In a three-year study conducted by Cornell University, the Epps Biting Fly Trap™ killed an average of one pound of biting flies each day. The trap requires no electricity, chemical or messy baits—it uses just soapy water. The trap mimics the color and outline of cattle and horses, which attracts biting flies. They hit the trap and drop into the soapy water where they cannot escape. Then they drown. They can be bought online through several sources including:

Walk-through Fly Traps

Walk-through traps, also known as the “Bruce Trap” after the entomologist who designed it, have been around for a long time and have proven to be cheap, easy to maintain, and very effective at reducing horn and stable flies. The walk-through trap is placed in a lane that all animals must pass through on their way to and from the pasture or other communal area. Hanging strips of canvas, plastic or other flexible material brush the flies off the animal’s face and back. The trap has two layers of screen­ing on the outside walls with small, one-way holes between them. The flies instinctively try to escape by going towards the light, and get trapped between the two layers of screening.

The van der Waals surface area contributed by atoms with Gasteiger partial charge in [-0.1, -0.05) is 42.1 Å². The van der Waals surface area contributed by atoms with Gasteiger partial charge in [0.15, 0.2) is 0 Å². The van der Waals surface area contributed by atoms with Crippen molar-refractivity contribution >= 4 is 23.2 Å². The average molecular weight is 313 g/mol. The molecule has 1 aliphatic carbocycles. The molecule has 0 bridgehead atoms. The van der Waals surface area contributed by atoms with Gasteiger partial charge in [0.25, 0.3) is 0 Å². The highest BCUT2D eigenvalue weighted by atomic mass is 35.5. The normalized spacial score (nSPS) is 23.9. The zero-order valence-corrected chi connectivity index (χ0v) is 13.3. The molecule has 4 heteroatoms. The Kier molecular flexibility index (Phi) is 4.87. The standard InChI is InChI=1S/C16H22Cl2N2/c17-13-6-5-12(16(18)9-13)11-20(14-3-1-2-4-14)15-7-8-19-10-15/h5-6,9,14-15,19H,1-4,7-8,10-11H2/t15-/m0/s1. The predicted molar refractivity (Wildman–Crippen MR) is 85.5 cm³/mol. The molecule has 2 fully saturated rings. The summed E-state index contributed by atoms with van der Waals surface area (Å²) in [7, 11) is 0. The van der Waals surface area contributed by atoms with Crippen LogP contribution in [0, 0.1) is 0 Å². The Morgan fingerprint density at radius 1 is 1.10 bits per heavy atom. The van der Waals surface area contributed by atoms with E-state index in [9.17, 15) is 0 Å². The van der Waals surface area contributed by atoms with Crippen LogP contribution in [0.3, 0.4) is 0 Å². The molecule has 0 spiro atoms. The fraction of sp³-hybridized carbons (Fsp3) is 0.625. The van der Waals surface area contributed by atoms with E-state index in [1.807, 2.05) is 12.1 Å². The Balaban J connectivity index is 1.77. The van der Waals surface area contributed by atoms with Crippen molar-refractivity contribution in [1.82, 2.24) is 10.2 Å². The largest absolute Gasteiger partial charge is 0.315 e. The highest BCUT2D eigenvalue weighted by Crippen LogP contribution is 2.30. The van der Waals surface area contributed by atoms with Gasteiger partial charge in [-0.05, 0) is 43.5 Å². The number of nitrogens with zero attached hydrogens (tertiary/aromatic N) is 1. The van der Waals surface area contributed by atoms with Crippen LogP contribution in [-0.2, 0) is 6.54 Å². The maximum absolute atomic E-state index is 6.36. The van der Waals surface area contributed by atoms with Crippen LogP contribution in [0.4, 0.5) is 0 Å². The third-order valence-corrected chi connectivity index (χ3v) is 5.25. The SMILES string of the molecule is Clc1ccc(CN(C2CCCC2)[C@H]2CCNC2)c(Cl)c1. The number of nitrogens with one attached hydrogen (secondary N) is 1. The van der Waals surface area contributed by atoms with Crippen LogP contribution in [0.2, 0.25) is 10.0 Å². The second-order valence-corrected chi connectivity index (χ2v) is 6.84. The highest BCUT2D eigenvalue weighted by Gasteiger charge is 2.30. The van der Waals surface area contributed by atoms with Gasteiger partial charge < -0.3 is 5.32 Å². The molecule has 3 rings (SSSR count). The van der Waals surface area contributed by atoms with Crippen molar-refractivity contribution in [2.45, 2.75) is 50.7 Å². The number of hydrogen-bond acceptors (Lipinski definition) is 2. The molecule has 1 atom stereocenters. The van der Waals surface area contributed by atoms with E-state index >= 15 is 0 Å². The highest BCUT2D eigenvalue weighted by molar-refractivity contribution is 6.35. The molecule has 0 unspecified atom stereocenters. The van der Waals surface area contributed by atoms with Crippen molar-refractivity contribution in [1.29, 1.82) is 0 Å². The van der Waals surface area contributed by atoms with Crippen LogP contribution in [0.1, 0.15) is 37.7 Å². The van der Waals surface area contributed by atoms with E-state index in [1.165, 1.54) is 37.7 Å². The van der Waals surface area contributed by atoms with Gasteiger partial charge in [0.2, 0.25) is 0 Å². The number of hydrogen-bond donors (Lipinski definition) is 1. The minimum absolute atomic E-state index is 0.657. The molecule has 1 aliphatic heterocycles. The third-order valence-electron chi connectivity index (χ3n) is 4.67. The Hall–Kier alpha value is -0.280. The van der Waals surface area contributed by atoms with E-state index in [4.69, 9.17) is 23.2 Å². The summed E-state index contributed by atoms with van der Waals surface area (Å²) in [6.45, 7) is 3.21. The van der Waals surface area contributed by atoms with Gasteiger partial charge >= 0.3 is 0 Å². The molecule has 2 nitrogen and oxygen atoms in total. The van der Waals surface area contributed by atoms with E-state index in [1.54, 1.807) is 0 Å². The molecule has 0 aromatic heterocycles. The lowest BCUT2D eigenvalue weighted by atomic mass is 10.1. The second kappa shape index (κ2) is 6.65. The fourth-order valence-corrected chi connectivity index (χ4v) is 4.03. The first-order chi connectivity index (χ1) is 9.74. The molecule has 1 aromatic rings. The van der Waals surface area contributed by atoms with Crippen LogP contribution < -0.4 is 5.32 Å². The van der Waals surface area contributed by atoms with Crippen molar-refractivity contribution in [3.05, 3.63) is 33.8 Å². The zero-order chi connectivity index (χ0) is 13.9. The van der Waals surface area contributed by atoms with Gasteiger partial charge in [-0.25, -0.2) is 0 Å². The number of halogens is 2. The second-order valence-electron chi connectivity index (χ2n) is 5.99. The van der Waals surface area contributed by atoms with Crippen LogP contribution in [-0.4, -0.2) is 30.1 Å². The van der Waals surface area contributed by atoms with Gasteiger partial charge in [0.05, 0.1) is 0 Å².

The trap was designed for cattle, but can be modified to accommodate smaller ruminant animals. Most animals are reluctant to pass through the trap at first, so some training will be necessary. Detailed instruction can be found through the University of Missouri:

Biological Controls

Biological controls are an important part of any integrated pest control program, and one that all organic producers should consider. A combination of good cultural controls (sanitation, traps, nutrition) and biological controls are often effective enough that additional inputs (sprays, oils, etc) are not even needed. Natural enemies of insect pests, known as biological control agents, include predators, parasites, and pathogens (fungi, bacteria, viruses). Biological controls can be purchased and applied during the season to help control parasitic flies, especially flies that breed in manure like horn and stable flies. Parasitic wasps have proven particularly effective and work by killing the larvae and pupae in the manure.